Poster by TRIO.
basements and in fear,” he says. “They had no chance to just be boys
and girls. The only thing that survived the war and the years of
political chaos since then was their spirit, their soul.”
Dingbat font by Nina Knezevic.
The month of August in Ajna Zatric’s Urban Calendar for the City of Sarajevo.
Zatric’s message is one of hope and optimism for a city that has struggled to define itself since the end of the war. Historically, Sarajevo has always been a multicultural city with a peculiar mix of Ottoman and Austro-Hungarian architecture, with Catholic cathedrals side-by-side with Islamic mosques. But the war resulted in a major demographic shift between the ethnic groups living in Sarajevo. In 1991, when the last official census in was taken, Muslim Bosniaks made up nearly half of the population. The second largest ethnic group were Eastern Orthodox Serbs at 38 percent, and Roman Catholic Croats made up around 7 percent of the population. Today, although there are no official statistics, more than two-thirds of Sarajevo’s residents are Bosniak, while the Serbian population has dwindled to a little more than 10 percent.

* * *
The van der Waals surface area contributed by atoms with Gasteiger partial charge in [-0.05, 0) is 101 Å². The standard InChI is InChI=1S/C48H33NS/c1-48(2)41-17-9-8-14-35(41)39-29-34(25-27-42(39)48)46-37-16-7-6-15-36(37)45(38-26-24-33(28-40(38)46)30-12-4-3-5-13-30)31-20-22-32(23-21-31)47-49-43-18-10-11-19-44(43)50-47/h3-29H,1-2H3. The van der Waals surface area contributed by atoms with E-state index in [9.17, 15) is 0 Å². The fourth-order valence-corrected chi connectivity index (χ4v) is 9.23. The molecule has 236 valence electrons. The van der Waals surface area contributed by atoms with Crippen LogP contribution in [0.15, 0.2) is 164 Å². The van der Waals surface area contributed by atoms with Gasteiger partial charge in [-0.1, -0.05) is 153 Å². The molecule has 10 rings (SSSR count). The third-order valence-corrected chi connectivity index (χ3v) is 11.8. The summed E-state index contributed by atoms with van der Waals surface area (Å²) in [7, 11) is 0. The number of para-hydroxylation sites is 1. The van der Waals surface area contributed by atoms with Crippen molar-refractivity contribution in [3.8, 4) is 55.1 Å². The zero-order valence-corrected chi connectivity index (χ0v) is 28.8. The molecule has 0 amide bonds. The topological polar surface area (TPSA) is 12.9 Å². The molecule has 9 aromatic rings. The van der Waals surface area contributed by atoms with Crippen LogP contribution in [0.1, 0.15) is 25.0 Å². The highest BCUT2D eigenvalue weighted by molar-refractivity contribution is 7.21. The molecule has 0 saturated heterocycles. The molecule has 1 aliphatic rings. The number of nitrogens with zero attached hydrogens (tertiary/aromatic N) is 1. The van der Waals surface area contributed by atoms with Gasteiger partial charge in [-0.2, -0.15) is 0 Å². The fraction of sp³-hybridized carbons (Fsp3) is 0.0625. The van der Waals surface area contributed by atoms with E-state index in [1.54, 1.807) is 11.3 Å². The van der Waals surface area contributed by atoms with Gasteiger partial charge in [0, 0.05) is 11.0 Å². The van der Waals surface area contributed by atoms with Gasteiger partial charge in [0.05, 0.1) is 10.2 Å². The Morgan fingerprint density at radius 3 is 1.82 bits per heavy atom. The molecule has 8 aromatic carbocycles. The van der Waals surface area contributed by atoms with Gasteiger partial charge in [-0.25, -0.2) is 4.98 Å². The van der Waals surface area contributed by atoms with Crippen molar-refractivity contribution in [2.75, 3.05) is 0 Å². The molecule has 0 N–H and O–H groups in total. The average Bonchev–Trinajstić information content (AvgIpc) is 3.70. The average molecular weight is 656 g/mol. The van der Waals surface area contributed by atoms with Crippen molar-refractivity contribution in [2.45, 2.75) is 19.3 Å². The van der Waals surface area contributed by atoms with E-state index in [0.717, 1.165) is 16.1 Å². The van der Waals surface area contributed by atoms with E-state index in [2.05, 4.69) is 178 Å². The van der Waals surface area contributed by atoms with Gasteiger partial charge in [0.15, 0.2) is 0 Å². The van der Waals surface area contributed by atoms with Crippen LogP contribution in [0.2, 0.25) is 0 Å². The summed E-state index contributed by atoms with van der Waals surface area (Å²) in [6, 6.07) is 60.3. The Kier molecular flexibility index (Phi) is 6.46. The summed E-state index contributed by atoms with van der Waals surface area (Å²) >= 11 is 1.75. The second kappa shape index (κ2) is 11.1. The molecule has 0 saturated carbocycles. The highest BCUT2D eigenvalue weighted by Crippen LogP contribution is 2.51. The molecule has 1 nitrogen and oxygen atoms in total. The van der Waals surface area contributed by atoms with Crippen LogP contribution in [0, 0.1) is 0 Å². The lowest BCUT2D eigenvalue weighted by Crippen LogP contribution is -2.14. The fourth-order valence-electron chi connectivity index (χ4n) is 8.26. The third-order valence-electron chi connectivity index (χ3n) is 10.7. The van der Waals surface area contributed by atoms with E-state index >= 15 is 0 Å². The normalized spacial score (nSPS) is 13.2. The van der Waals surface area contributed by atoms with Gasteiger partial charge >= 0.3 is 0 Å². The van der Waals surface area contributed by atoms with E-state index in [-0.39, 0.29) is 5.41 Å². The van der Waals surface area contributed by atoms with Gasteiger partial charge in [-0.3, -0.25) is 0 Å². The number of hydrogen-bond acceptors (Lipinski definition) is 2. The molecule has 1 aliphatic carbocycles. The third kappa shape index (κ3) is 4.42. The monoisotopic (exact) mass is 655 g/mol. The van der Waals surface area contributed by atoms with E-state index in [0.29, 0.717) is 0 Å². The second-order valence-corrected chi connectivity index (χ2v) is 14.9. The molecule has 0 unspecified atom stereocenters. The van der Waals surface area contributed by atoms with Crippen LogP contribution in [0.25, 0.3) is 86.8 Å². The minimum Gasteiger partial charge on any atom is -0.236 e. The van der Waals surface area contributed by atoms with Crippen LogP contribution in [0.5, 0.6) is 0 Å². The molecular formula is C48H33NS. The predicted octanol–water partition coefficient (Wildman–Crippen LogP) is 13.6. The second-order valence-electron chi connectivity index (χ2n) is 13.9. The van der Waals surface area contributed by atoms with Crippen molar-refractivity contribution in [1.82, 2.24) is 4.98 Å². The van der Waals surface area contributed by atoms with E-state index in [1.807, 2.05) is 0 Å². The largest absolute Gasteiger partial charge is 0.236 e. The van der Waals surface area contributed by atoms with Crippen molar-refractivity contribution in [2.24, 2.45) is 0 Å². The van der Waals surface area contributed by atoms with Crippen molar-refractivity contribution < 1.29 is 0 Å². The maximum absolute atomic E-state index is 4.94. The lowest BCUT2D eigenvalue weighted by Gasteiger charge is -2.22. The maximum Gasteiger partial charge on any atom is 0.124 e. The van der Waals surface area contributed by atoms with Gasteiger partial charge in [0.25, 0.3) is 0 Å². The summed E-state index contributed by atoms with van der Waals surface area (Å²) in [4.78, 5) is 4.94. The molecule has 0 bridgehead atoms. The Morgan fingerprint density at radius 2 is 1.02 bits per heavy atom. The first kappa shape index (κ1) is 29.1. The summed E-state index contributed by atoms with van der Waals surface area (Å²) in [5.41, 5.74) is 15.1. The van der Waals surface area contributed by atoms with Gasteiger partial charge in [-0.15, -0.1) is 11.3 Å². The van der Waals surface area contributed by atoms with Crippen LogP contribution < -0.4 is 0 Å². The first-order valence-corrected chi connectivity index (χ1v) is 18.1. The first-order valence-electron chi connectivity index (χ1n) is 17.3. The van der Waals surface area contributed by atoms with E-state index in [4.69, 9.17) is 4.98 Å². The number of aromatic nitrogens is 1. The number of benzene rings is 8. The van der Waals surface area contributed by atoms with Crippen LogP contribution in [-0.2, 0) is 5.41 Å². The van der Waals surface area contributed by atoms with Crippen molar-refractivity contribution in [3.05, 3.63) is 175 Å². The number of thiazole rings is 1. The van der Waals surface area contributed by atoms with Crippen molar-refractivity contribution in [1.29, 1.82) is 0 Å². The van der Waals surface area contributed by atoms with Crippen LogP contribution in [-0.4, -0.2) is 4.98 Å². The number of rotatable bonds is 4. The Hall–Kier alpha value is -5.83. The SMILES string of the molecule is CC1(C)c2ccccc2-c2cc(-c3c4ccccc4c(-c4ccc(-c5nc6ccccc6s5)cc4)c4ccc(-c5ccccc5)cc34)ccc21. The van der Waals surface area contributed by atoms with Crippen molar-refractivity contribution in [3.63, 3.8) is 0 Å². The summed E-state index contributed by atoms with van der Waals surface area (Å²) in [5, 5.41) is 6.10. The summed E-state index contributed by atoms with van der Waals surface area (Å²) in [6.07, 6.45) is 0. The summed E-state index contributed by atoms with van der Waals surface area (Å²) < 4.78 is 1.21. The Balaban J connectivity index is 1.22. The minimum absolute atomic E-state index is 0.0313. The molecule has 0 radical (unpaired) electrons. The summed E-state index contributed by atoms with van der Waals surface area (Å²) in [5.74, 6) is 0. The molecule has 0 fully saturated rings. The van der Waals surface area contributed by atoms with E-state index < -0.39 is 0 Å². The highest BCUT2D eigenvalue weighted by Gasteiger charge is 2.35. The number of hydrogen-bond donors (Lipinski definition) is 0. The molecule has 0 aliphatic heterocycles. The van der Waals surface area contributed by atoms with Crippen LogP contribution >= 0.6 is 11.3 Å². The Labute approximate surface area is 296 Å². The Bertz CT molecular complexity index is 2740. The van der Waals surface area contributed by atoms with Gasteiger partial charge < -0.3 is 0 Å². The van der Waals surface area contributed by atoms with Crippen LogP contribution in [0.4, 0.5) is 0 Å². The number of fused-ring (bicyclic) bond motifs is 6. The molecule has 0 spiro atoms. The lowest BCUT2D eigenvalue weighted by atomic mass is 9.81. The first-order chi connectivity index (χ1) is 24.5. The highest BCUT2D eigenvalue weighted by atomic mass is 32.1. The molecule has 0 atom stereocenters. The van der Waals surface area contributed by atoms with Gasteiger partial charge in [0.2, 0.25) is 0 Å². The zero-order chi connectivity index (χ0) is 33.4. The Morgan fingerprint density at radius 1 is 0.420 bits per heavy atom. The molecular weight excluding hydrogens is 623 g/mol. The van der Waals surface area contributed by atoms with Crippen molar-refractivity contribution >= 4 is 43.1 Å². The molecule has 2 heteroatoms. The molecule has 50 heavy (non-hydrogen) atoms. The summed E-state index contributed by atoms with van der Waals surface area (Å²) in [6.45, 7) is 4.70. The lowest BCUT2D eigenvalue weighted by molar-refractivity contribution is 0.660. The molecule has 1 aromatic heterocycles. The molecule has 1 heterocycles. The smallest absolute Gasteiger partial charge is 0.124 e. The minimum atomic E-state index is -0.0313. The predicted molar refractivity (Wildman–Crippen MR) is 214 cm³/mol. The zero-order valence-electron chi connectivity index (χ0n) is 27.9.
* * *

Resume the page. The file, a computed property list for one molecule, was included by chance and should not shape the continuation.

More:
Poster by Nina Knezevic.
The old diversity and pluralism of the population, however, remains in Sarajevo’s creative culture. As Hadzihalilovic puts it, “There is a lot of energy, or more precisely, there are a lot of different energies. Maybe it’s because Sarajevo sits in the middle of no man’s land, so to speak, between East and West. It’s a place where different worlds and times meet. Sometimes you can watch Huntington’s Clash of Civilizations live, from your window, not just on TV. Maybe it is because people are tired of political and economic hardship and are using art to escape that unpleasant reality. But the fact is that Sarajevo art—and its art community—is very vivid, almost chaotic.”
Hadzihalilovic describes his students as “rebels with a cause.” “I think that they are more creative than my generation was. They see things in a different way. Design is their instinct, their language, and their strength. And they need to perfect all that in order to survive as artist—and not rent their talents to artless commercial campaigns.” Hadzihalilovic says that the world has become very different from the one he dreamed of as a young designer, but the city has remained a place of contradictions: “Sarajevo looks just like it did before (the war): tragic and funny, tough and desperate, irresistibly attractive, and completely lost. This is the best and the hardest place to live. We used to say Sarajevo is not a place of birth, it’s a state of mind.”